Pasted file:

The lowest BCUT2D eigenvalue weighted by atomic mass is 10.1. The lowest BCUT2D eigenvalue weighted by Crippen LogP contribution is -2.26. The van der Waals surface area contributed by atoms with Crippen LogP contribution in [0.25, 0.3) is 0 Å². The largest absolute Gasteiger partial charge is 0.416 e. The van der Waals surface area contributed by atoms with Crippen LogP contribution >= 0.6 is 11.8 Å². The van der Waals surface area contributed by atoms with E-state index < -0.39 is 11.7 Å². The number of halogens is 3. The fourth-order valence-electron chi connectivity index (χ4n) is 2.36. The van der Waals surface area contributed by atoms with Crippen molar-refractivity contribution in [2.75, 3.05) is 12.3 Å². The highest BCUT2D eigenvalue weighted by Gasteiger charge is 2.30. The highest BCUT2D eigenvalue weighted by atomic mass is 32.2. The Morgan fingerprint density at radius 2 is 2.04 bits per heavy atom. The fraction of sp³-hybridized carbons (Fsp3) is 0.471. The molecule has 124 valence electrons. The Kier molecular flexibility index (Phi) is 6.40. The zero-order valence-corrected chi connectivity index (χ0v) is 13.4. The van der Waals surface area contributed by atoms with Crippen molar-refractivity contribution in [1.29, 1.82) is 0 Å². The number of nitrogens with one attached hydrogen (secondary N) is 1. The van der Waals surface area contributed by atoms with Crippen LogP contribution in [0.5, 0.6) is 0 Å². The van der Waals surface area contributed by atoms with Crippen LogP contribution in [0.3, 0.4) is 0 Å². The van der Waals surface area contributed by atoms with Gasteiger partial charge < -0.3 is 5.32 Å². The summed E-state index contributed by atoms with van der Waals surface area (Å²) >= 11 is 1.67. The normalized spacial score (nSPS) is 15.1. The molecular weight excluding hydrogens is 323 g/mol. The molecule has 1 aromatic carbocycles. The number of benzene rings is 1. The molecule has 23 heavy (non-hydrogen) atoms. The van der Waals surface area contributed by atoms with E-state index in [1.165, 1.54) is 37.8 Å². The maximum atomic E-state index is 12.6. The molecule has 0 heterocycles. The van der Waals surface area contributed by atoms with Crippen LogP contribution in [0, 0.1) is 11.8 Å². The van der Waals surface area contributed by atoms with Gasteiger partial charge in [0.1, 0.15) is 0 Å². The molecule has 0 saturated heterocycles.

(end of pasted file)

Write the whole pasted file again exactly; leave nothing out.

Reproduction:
The lowest BCUT2D eigenvalue weighted by atomic mass is 10.1. The lowest BCUT2D eigenvalue weighted by Crippen LogP contribution is -2.26. The van der Waals surface area contributed by atoms with Crippen LogP contribution in [0.25, 0.3) is 0 Å². The largest absolute Gasteiger partial charge is 0.416 e. The van der Waals surface area contributed by atoms with Crippen LogP contribution >= 0.6 is 11.8 Å². The van der Waals surface area contributed by atoms with E-state index < -0.39 is 11.7 Å². The number of halogens is 3. The fourth-order valence-electron chi connectivity index (χ4n) is 2.36. The van der Waals surface area contributed by atoms with Crippen molar-refractivity contribution in [2.75, 3.05) is 12.3 Å². The highest BCUT2D eigenvalue weighted by Gasteiger charge is 2.30. The highest BCUT2D eigenvalue weighted by atomic mass is 32.2. The Morgan fingerprint density at radius 2 is 2.04 bits per heavy atom. The fraction of sp³-hybridized carbons (Fsp3) is 0.471. The molecule has 124 valence electrons. The Kier molecular flexibility index (Phi) is 6.40. The zero-order valence-corrected chi connectivity index (χ0v) is 13.4. The van der Waals surface area contributed by atoms with Crippen molar-refractivity contribution in [1.29, 1.82) is 0 Å². The number of nitrogens with one attached hydrogen (secondary N) is 1. The van der Waals surface area contributed by atoms with Crippen LogP contribution in [0.5, 0.6) is 0 Å². The van der Waals surface area contributed by atoms with Crippen LogP contribution in [0.3, 0.4) is 0 Å². The van der Waals surface area contributed by atoms with Gasteiger partial charge < -0.3 is 5.32 Å². The summed E-state index contributed by atoms with van der Waals surface area (Å²) >= 11 is 1.67. The normalized spacial score (nSPS) is 15.1. The molecular weight excluding hydrogens is 323 g/mol. The molecule has 1 aromatic carbocycles. The number of benzene rings is 1. The molecule has 23 heavy (non-hydrogen) atoms. The van der Waals surface area contributed by atoms with E-state index in [1.165, 1.54) is 37.8 Å². The maximum atomic E-state index is 12.6. The molecule has 0 heterocycles. The van der Waals surface area contributed by atoms with Crippen LogP contribution in [0, 0.1) is 11.8 Å². The van der Waals surface area contributed by atoms with Gasteiger partial charge in [0.1, 0.15) is 0 Å². The molecule has 0 saturated heterocycles.